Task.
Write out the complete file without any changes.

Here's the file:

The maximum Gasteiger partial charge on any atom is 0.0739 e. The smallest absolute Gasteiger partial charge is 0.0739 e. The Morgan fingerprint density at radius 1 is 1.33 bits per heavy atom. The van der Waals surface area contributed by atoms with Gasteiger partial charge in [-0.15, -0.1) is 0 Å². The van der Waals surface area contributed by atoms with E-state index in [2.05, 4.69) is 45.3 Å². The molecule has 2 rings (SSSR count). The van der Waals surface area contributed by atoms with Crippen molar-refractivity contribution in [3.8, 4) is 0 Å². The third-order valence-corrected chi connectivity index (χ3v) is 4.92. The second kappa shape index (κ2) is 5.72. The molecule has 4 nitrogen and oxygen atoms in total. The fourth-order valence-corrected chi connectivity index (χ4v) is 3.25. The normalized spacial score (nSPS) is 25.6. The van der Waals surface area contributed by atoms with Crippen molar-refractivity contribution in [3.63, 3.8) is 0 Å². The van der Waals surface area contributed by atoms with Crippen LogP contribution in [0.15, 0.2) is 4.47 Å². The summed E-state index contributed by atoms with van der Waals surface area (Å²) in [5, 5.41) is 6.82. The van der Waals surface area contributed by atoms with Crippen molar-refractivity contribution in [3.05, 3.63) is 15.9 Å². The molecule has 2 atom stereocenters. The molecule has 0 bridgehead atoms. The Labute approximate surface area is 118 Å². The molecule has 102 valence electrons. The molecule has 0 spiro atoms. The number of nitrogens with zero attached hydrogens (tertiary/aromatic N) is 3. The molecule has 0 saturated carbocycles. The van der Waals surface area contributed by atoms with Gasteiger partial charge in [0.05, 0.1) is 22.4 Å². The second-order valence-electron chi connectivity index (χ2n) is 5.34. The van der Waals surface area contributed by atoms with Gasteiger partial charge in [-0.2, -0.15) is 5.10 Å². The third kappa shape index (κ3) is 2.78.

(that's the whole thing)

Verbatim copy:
The maximum Gasteiger partial charge on any atom is 0.0739 e. The smallest absolute Gasteiger partial charge is 0.0739 e. The Morgan fingerprint density at radius 1 is 1.33 bits per heavy atom. The van der Waals surface area contributed by atoms with Gasteiger partial charge in [-0.15, -0.1) is 0 Å². The van der Waals surface area contributed by atoms with E-state index in [2.05, 4.69) is 45.3 Å². The molecule has 2 rings (SSSR count). The van der Waals surface area contributed by atoms with Crippen molar-refractivity contribution in [3.8, 4) is 0 Å². The third-order valence-corrected chi connectivity index (χ3v) is 4.92. The second kappa shape index (κ2) is 5.72. The molecule has 4 nitrogen and oxygen atoms in total. The fourth-order valence-corrected chi connectivity index (χ4v) is 3.25. The normalized spacial score (nSPS) is 25.6. The van der Waals surface area contributed by atoms with Crippen molar-refractivity contribution in [3.63, 3.8) is 0 Å². The van der Waals surface area contributed by atoms with Crippen LogP contribution in [0.15, 0.2) is 4.47 Å². The summed E-state index contributed by atoms with van der Waals surface area (Å²) in [5, 5.41) is 6.82. The van der Waals surface area contributed by atoms with Crippen molar-refractivity contribution in [3.05, 3.63) is 15.9 Å². The molecule has 2 atom stereocenters. The molecule has 0 bridgehead atoms. The Labute approximate surface area is 118 Å². The molecule has 102 valence electrons. The molecule has 0 spiro atoms. The number of nitrogens with zero attached hydrogens (tertiary/aromatic N) is 3. The molecule has 0 saturated carbocycles. The van der Waals surface area contributed by atoms with Gasteiger partial charge in [0.05, 0.1) is 22.4 Å². The second-order valence-electron chi connectivity index (χ2n) is 5.34. The van der Waals surface area contributed by atoms with Gasteiger partial charge in [-0.2, -0.15) is 5.10 Å². The third kappa shape index (κ3) is 2.78.